Apr 12, 2024 - News

How climate change impacts Seattle's allergy season

Illustration of tiny toy people climbing up a mountain of pollen with a large flower growing from the middle

Illustration: Natalie Peeples/Axios

While sunshine can bring smiles for some, it can bring suffering for others. Spring is not only the start of warmer weather but the beginning of allergy season, which has only become longer in recent years.

Why it matters: Climate change and warmer springs are causing plants to produce higher concentrations of pollen for longer periods of time.

What they're saying: "We're seeing allergy seasons become more intense and lasting longer," said Dilawar Khokhar, a clinical assistant professor at the Division of Allergy and Infectious Diseases at the University of Washington.

  • "We used to think of ragweed as kind of ending in August, but now ragweed season can extend into September."

Flashback: Last year, Everett was the pollen capital of the West Coast. The city's pollen count increased by 54% from 3,489 parts per million in 2022 to 5,386 ppm in 2023, per a study by online allergy clinic Wyndly.

  • Seattle recorded its highest pollen count — 1,998 ppm — last May.

Zoom in: There are three types of pollen: tree, grass and weed.

  • Tree pollen begins to infiltrate the air starting in late February through the end of April — the start of the annual reproductive cycle for evergreens — and grass pollen season begins shortly after.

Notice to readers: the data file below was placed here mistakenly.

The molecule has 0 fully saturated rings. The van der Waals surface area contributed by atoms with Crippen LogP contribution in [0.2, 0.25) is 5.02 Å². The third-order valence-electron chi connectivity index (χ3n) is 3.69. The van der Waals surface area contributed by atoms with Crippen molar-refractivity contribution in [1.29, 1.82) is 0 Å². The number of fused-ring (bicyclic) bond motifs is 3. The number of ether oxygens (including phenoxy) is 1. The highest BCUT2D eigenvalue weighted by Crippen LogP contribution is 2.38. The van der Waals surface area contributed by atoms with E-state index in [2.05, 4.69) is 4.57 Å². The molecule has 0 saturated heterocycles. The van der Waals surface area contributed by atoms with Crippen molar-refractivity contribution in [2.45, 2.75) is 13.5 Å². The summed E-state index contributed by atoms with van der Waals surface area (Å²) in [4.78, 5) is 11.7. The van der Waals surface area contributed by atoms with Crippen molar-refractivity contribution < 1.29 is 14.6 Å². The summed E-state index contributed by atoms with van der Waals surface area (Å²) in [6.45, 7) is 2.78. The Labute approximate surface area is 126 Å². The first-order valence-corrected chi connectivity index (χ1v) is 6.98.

Threat level: The Puget Sound region's comparatively high density of trees — including cedar, juniper, alder, elm, maple, birch and cottonwood — creates a perfect storm for allergy sufferers at the onset of warmer weather.

  • Washington produces much of the country's supply of Kentucky bluegrass turf seed, meaning grass pollen is likely heavily present in the air during peak growing season.
  • Grass pollen levels peak in May and June, when people most often feel allergies — symptoms like sneezing, itchy nose, watery eyes and nasal congestion.
  • Increased pollen levels can also exacerbate asthma symptoms, causing wheezing, coughing and difficulty breathing for some.

The intrigue: Allergy season in Seattle increased by 17 days on average between 1970 and 2021, per an analysis from Climate Central, a nonprofit climate news organization.

  • That's based on the number of days between the last freeze each spring and the first freeze each fall.

What they found: Allergic rhinitis, the technical term for hay fever, "is arguably the most expensive medical condition in the U.S., because of the vast number of people that are affected," Shyam Joshi, an allergist at Oregon Health & Science University, told Axios.

  • It's likely that with more exposure to allergens and pollution, more people are developing allergies over time, he added.

The bottom line: Reduce the amount of allergens on your person by changing your clothes and washing your hands and face after being outside.

  • Close your windows at night and while you're driving.
  • Consider investing in a HEPA air filter for your bedroom.
  • If that is not enough, Joshi recommends steroid nose sprays like Flonase over antihistamine tablets.

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